For the hood, you will want to start with 32”x18” pieces of both the wool and lining. You may need more, especially if you have a lot of hair. Put them together so you can cut both out at the same time. Fold both over in half length-wise or hamburger style for those of us who never left grade school. Measure out 12” along the long cut edge and mark it. Since I had mine spread out on the floor, I just marked it by pinning through all layers and the carpet. Mark out a gently curving line to the corner of the folded edge. Your two pieces should resemble something like this, the bottom edge will be sewn to the main body. The lining peeking out of the right side is the opening. This piece hasn't been ironed and the peak hasn't been poked out yet.I say sloped because if you go straight it might resemble a KKK hood, especially with the stiff wool. Mine turned out rather pointy. Please excuse the bra straps and the gigantic cold sores that are currently my bottom lip (lots of stress), and these were taken first thing in the morning. In other words, I don't always look so disheveled.

If you want less of a peak, then I would suggest fiddling with scraps of the sheet to experiment until you find a look you prefer.

The folded edge will end up being the top of the hood, the straight cut edge will be your facial opening, and the short 12” sides will be the neck. Pin the curved edges of the wool together and sew. Repeat for the lining. Put both pieces together and pin along the opening. I forget which side goes to which. I simply put them on top of my head and arranged them so that all the wrong sides would end up on the inside and all the right sides on the outside. Sew and turn right-side out. I put a couple of stitches by hand at the peak of the hood by hand to keep them together.

Like You're Listening

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I am contributing to a blog by and for Chronic Bitches, a group of chronically-ill yarn crafters who nonetheless refuse to become bland, stereotypical sick people. I have mostly tried to keep my health problems out of Witchy Woman, partially due to the social convention that people who are sick are not supposed to discuss their health in order to not make others uncomfortable.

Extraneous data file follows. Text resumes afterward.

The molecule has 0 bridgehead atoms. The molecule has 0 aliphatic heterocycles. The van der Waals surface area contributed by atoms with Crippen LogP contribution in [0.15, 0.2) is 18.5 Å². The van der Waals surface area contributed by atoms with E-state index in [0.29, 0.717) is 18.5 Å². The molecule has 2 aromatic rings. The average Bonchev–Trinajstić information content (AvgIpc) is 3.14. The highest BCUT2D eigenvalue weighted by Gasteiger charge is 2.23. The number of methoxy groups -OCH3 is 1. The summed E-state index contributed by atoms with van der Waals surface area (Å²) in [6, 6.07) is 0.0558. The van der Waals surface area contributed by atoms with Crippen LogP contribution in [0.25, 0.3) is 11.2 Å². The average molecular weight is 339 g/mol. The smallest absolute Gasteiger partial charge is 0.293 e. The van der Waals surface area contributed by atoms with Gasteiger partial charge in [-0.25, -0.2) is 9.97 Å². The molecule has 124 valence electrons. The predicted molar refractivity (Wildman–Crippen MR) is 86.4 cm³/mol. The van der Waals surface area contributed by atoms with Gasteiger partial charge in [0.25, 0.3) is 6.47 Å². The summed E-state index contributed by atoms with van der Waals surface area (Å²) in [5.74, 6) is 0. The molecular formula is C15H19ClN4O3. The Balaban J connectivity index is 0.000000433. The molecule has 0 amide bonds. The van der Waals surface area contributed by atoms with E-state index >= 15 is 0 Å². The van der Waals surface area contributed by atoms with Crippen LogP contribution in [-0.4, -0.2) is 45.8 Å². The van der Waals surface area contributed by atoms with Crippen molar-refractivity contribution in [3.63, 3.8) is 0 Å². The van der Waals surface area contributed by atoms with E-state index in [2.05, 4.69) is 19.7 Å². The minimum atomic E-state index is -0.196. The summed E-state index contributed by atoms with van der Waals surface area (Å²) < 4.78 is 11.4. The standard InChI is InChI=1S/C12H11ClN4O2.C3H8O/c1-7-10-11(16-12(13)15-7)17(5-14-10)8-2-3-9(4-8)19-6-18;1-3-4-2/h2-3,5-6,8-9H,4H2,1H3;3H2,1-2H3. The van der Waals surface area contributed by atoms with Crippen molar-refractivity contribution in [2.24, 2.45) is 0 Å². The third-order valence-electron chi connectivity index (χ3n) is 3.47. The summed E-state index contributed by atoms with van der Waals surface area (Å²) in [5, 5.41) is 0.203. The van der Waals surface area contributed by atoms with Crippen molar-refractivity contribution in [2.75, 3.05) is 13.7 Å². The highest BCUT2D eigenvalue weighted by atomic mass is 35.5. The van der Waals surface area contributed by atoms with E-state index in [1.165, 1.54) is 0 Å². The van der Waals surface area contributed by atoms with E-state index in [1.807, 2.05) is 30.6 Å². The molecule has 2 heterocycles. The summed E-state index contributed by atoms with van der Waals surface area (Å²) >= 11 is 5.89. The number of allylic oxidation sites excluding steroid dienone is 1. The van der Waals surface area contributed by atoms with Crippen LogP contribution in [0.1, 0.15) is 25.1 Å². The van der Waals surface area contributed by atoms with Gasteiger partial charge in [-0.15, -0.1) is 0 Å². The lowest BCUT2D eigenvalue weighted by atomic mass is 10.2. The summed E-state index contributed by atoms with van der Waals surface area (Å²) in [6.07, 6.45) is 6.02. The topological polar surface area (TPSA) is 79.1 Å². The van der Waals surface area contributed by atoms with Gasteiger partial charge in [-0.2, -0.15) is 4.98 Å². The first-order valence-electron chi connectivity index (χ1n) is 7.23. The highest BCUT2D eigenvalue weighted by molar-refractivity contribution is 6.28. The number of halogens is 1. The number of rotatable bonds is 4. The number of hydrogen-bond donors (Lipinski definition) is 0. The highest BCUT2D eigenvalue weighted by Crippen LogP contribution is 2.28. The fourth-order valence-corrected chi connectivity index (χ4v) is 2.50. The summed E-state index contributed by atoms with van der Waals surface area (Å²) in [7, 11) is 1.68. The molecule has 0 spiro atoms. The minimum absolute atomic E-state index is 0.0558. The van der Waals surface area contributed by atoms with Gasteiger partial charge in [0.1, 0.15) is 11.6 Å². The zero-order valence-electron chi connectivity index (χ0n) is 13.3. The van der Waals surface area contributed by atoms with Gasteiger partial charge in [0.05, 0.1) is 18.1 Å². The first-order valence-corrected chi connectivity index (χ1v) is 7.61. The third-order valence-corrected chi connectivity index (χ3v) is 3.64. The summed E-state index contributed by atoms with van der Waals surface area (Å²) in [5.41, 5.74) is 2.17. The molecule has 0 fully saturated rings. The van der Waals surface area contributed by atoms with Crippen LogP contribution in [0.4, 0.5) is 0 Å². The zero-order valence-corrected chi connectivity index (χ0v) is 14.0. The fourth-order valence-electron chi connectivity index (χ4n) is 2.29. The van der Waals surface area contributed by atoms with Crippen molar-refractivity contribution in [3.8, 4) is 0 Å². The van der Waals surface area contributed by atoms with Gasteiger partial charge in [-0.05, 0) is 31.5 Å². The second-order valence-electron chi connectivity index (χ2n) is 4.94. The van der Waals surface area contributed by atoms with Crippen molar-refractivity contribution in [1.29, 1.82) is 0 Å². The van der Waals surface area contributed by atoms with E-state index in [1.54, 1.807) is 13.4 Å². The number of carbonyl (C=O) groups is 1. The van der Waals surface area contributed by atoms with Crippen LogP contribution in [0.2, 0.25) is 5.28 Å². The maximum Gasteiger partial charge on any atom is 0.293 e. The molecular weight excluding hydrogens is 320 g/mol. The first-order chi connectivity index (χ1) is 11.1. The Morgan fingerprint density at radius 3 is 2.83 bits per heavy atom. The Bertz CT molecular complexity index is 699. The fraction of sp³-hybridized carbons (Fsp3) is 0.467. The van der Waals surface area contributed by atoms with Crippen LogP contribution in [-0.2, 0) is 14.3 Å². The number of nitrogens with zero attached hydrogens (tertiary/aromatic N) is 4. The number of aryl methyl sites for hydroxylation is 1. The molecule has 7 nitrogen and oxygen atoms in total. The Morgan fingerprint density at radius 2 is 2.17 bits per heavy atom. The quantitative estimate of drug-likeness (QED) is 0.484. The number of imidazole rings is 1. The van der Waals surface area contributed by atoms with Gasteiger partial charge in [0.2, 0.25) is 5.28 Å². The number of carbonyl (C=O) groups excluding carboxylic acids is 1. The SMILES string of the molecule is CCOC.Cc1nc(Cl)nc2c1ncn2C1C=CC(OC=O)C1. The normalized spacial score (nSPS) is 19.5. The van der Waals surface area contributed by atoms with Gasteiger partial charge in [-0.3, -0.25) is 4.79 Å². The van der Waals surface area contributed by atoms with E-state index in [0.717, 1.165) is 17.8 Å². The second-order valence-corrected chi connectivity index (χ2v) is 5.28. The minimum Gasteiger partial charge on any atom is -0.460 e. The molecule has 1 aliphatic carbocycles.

The sad fact of it is, chronic health problems take up much of our daily lives. Everything we do has to take our conditions into consideration. What we eat, when we eat, when we sleep, how long we sleep, if we can get out of the house and for how long, and even how and when we bathe. If we acknowledge our situation, then we are often punished for opening up with accusations of attention-seeking.
Therefore, we are unapologetic for who we are and how we live our lives. That is why we are Chronic Bitches.

Strawberry Spice Cake Recipe

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I made this for Beltane, along with a quiche, but this was the better of the two.
A package of Dr. Oetker’s White Cake Mix with an applesauce cup, some lemon juice, and some cinnamon thrown in. Since I didn’t replace the oil with the applesauce (never done it before and was afraid to try), I added a bit more flour to compensate.

I baked it in two layers. I made the cream cheese frosting from a recipe inside the Organic Valley package, it involved maple syrup (I was lucky enough to have the real thing on hand) and I tossed in some more lemon juice. Frosted the bottom layer with it and stuck sliced strawberries all over. Repeated with the top layer.
I ran up to the Portland area to meet with a couple of Ravelers and shared it (seriously, an entire cake? I may be fluffy, but not that fluffy). There wasn't any left, and now they're threatening to keep me locked up in a kitchen. Evidently the trick is to let it sit overnight and then bounce it around in a car for about an hour.

Blessed Beltane!

11:23 AM Posted In , , , , Edit This 0 Comments »
My doctor gave me a list of daily tasks along with an “out” for my holy days. That got me to thinking, while I do not have a weekly sabbath, there are various ones that the majority of our community does share.

Since personal work and growth has such an emphasis on our path, I was wondering what your personal practices are on these days. Are you more likely to celebrate and relax or work on yourself to get things done?

In my case, at least, I am more likely to work harder on Full Moons, my cill for Brigid, etc. For example, there’s my garden, my house, and looking for a job.